“Fifth of July” runs through July 27 at Diversionary Theatre; Thurs-Sat, 8pm; Sunday, 7pm; 619-220-0097.
Fasten your seatbelts. Prepare for the assault. Sledgehammer is at it again. Get ready for that old in-your-face feeling. The first act blitzkrieg of Don DeLillo’s “Valparaiso” is so loud, oppressive and relentless, it becomes, to borrow from DeLillo’s most acclaimed novel, “White Noise.” But media-maven Marshall McLuhan would probably be pleased. In this play, the medium is definitely the message. And the message is media assault.
In true DeLillo form, the play is more social statement than story, though there is an arc of sorts. Covering for a colleague with a rare disease, Michael Majeski takes a business trip to Valparaiso, Indiana, gets diverted somehow to Valparaiso, Florida, and winds up in Valparaiso, Chile. (Or maybe he doesn’t. Perhaps he just wants a little attention — and boy, does he get it!). The media blitz that ensues is so addictive that it consumes and ultimately destroys his marriage and his soul.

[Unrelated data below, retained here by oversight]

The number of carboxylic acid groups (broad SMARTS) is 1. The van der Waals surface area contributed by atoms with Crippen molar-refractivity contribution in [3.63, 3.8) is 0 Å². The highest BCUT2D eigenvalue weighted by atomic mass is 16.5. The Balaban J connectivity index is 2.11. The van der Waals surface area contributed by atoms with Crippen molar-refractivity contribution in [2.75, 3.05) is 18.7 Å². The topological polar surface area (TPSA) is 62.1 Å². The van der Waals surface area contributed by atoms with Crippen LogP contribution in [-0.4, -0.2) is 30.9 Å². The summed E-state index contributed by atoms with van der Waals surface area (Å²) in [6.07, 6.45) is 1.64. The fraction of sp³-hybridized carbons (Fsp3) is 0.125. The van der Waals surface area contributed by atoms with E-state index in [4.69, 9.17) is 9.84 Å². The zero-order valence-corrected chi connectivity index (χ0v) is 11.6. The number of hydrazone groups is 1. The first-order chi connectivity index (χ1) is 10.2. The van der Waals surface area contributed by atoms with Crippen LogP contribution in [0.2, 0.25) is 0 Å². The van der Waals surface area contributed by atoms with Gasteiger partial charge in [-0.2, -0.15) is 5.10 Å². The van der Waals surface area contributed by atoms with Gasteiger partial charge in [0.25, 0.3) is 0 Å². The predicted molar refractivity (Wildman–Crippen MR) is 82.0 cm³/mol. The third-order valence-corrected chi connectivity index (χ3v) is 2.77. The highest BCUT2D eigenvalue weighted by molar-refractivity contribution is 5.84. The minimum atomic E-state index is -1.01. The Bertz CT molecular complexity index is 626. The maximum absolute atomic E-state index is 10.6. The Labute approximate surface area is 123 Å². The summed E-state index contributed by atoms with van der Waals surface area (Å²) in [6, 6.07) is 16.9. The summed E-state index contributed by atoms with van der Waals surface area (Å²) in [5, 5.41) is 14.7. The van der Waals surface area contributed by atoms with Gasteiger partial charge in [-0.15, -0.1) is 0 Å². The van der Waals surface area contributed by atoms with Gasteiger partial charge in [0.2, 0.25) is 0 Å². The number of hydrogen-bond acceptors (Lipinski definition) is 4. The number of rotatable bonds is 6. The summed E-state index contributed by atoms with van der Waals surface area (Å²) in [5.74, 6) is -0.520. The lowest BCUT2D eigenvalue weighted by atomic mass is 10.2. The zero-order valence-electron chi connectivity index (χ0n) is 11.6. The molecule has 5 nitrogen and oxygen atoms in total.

For the audience, as for Michael, it’s a bumpy ride. The ever-inventive and always-welcome director Matthew Wilder is up to his old UCSD/Sledgehammer antics, with all the excess of testosterone that entails. In Act I, we get gratuitous, lascivious female nudity onscreen and topless women onstage, an accumulation of shocking visuals backed by a deafening soundscape. But things quiet down in the second act and become much more watchable and actually enjoyable, in its mordant, mocking way. Actors aren’t screaming any more, and the level of professionalism increases significantly. Thankfully, the sound design settles down, too, though the six suspended TV monitors and extra-large backdrop-screen continue to bombard us with the familiar, everyday images that regularly blur news and nonsense, fact and fiction, erasing any distinction between the public and the private in our lives.